Fr.: interaction forte
The interaction between quarks that is transmitted by gluons. The characteristic range of the strong interaction is 10-13 cm, and the time scale over which it operates is on the order of 10-23 second. Also called → strong force.
Fr.: réacteur sous-critique
To take one number away from another; deduct. To perform the arithmetic operation of → subtraction.
From L. subtractus, p.p. of subtrahere "to draw from beneath, take away, draw off," from → sub- "from under" + trahere "to pull, draw."
Zirkaršidan, literally "to draw beneath," from zir-,
→ sub-, + karšidan "to draw, pul, drag," variant of
kašidan "to draw, protract, trail, drag, carry;"
Av. karš- "to draw; to plow," karša-
"furrow;" Proto-Iranian *kerš-/*xrah- "to draw, plow;"
cf. Skt. kars-, kársati "to pull, drag, plow;"
Gk. pelo, pelomai "to move, to bustle;" PIE base kwels-
The operation of finding the difference between two numbers or quantities.
Verbal noun of → subtract.
Fr.: synthèse soustractive
Color produced by mixing pigments rather than light. Mixing all of the subtractive colors together results in the color black. See also → additive color.
supergalactic coordinate system
râžmân-e hamârâhâ-ye abarkahkašâni
Fr.: système des coordonnées supergalactiques
A spherical → coordinate system in which the → equator is the → supergalactic plane. Supergalactic longitude, SGL, is measured → counterclockwise from direction l = 137.37 deg, b = 0 deg (between 0 and 360 deg). The zero point for supergalactic longitude is defined by the intersection of this plane with the → Galactic plane. In the → equatorial coordinate system (J2000) this is approximately 2.82 h, +59.5 deg. Supergalactic latitude, SGB, is measured from the supergalactic plane, positive northward and negative southward. The North Supergalactic Pole (SGB=90 deg) lies at galactic coordinates l = 47.37 deg, b = +6.32 degrees, corresponding to the equatorial coordinate system (J2000) 18.9 h, +15.7 deg.
Fr.: latitude supergalactique
Fr.: longitude supergalactique
Fr.: plan supergalactique
The symmetry plane of the → Local Supercluster, where density of galaxies in our environment is the largest. The plane passes through the → Virgo cluster of galaxies, about which many of the brightest galaxies in the sky are concentrated. The supergalactic plane was recognized by Gérard de Vaucouleurs (1918-1995) in 1953 from the → Shapley-Ames catalogue.
Fr.: contraction de tenseur
An operation of tensor algebra that is obtained by setting unlike indices equal and summing according to a summation convention.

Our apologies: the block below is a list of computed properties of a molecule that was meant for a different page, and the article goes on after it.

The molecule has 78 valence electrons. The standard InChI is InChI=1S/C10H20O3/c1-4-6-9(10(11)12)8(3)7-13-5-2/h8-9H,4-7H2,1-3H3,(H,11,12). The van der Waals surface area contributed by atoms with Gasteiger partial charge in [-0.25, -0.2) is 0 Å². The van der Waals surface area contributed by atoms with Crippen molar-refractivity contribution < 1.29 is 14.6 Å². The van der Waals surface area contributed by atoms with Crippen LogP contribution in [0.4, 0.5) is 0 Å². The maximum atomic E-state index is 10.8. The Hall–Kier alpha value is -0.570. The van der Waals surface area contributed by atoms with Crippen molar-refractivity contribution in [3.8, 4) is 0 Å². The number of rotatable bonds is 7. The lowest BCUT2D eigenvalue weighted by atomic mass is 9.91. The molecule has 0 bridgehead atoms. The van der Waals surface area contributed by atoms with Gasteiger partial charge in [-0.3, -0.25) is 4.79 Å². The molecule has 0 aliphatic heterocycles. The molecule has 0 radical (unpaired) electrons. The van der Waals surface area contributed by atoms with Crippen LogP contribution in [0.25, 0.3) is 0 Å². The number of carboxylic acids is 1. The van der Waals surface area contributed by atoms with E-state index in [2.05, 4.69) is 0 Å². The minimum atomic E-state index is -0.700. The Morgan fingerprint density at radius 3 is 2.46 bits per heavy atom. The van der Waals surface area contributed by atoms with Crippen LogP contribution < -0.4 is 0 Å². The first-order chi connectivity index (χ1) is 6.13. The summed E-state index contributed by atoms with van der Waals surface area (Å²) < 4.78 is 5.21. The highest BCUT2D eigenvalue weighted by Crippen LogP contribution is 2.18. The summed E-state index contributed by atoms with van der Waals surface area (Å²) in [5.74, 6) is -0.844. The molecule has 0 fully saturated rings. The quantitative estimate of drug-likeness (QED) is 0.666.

vâžireš-e garmâhaste-yi (#)
Fr.: réaction thermonucléaire
A nuclear reaction in which two or more atomic nuclei fuse into a single heavier nucleus by a collision of the interacting particles at extremely high temperatures. Chains of thermonuclear reactions, such as the → proton-proton chain and the → CNO cycle, account for the energy radiated from the Sun and more massive stars.
Fr.: troisième contact
The end of the total phase of a solar eclipse marked by the trailing edge of the Moon first revealing the Sun.
threshold of reaction
Fr.: seuil de réaction
The minimum energy, for an incident particle or photon, below which a particular reaction does not occur.
ultracompact dwarf galaxy (UCD)
kahkešân-e kutule-ye ultar-hampak
Fr.: galaxie naine ultracompacte
A type of very bright compact → stellar system (-14 ≤ MV≥ -12) that is intermediate between → globular clusters (GCs) and → compact elliptical galaxies (cEs). With masses of M > 2 × 106 Msun and radii > 10 → parsecs (pc), UCDs are among the densest stellar systems in the Universe. Nevertheless, the nature and origin of these objects is still widely debated. Early interpretations suggested that UCDs could be the most massive GCs or possibly the → tidally stripped remnants of → dwarf galaxies. However, there is evidence that both formation mechanisms could contribute to the UCD population. → Supermassive black holes (SMBHs) have been confirmed in most UCDs with masses M > 107 Msun. The most massive UCD discovered to date, M59-UCD3 (M* ~ 2 × 108 Msun, radius ~ 25 pc), hosts a SMBH (Ahn et al., 2018, arxiv/1804.02399, and references therein).
ultracompact H II region
nâhiye-ye H II-ye ultar hampak
Fr.: région H II ultracompacte
A very young → H II region fully embedded in its natal molecular cloud. Ultracompact H II regions are distinguished from classical H II regions by their small sizes (diameter ≥ 0.1 pc), high densities (Ne ≥ 105 cm-3), and high emission measures (EM ≥ 107 pc cm-6). Their typical ionized gas content is about 10-2 → solar masses, in contrast to classical H II regions with a mass of about 105 solar masses. Due to very important extinction, ultracompact H II regions are not accessible to visible wavelengths.
Fr.: veine contractée
L. vena "channel;" contracta, "contracted," → contract.